THE bottom-line demand of Turandot is for two acts of romantic, oriental schmaltz to keep the audience happy until "Nessun Dorma" - but Christopher Alden's production for English National Opera offers nothing of the sort. Set starkly against lurid, neon-lit designs and corrugated surfaces (with the whole of Act 1 contained by a wall of mug-shots of the princely victims looking like a rent boys' gazetteer), the tone is rigorously anti-romantic; and it culminates in a final scene where Turandot and Calaf not only fail to kiss but end up on different sides of the stage, ignoring each other. It's as though Alden refuses to accept the possibility of love between these characters; as though the riddles, challenges and conquests are nothing more than a self-proving game of Russian roulette where the most you can expect is survival. In short, this is no Turandot for traditionalists - or for football fans in innocent pursuit of what the fat man's hanky song is all about.

But that said, it's a terrific show, with all the below-the-belt impact by which this opera, not the subtlest in the repertory, stands or falls. And, for once, what Alden does on stage to challenge the accepted "tinta" of the piece is justified. Turandot, after all, is not verismo, not Boheme with blood on the carpet, but tragi-comic fable: a hybrid concoction of perfumed chinoiserie and knockabout Italian pantomime. And the fusion of cultures in the design for this production (Maoist conformity, traditional glitz and 1920s Italian chic, with Turandot making her first entrance swathed in furs like an old photo of Claudia Muzio stepping off an ocean liner) capture that extremely well. There is also a nice sense of the Emperor's kingdom subsiding into totalitarian bureaucracy, entirely appropriate to 1920s Italy (when Turandot was premiered).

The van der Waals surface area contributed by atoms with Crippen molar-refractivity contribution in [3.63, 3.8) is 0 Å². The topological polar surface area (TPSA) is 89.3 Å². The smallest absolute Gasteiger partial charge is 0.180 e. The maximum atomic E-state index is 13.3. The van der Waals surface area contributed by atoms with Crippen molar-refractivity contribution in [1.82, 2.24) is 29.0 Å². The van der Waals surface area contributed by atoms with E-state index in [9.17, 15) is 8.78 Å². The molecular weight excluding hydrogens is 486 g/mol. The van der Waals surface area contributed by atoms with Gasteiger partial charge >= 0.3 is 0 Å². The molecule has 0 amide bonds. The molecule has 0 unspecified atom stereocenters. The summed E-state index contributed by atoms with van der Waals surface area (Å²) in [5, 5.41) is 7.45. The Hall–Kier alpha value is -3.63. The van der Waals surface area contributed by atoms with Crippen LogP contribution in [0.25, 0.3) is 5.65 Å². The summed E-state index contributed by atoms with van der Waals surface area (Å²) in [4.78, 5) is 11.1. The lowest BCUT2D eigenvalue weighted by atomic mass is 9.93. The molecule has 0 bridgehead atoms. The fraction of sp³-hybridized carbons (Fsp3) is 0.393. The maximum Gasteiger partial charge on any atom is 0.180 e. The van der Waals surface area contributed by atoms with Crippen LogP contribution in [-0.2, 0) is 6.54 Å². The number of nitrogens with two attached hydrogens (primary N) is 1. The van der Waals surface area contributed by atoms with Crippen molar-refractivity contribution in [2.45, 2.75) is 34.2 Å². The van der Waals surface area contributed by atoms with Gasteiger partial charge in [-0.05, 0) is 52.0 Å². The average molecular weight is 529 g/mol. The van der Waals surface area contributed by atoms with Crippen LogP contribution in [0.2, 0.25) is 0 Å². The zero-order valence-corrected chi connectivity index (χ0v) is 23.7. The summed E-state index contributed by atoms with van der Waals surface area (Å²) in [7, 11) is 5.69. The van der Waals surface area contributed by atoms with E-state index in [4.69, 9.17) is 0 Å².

ENO have wasted their money in commissioning a new English translation, because almost nothing comes across and what little you catch isn't inspiring. I couldn't understand a word from Turandot herself, the Austrian soprano Sophia Larson, and I don't understand why ENO thought it necessary to import someone like her for a production like this. It isn't as though the voice - white and swallowed - is irresistible. But it is icily commanding, and in truth it fits into a cast that by and large delivers the vocal goods very well. Ping, Pang and Pong are outstanding; Janice Watson steals the show as Lui with singing of extraordinary beauty and distinction; and Edmund Barham's Calaf is a triumph of application over raw material. The voice isn't so very big, but when it comes into focus gives the impression of scale; and, dressed in an all-purpose black trenchcoat which has probably seen service in a doz-en Aldenesque productions, he gives an unexpectedly credible all-round performance.

ENO's demoralised orchestra, meanwhile, acquires an unexpected splendour under David Atherton, who adds dimension to the sound by bringing half his brass out of the pit, and otherwise inspires a force and substance of delivery that hasn't been heard in this house for a long time. Significantly, Atherton is one of the names thought "likely to succeed" Sian Edwards as ENO's music director. He wouldn't be my first choice - that would have to be Paul Daniel - but conducting of this calibre would certainly commend him for the job.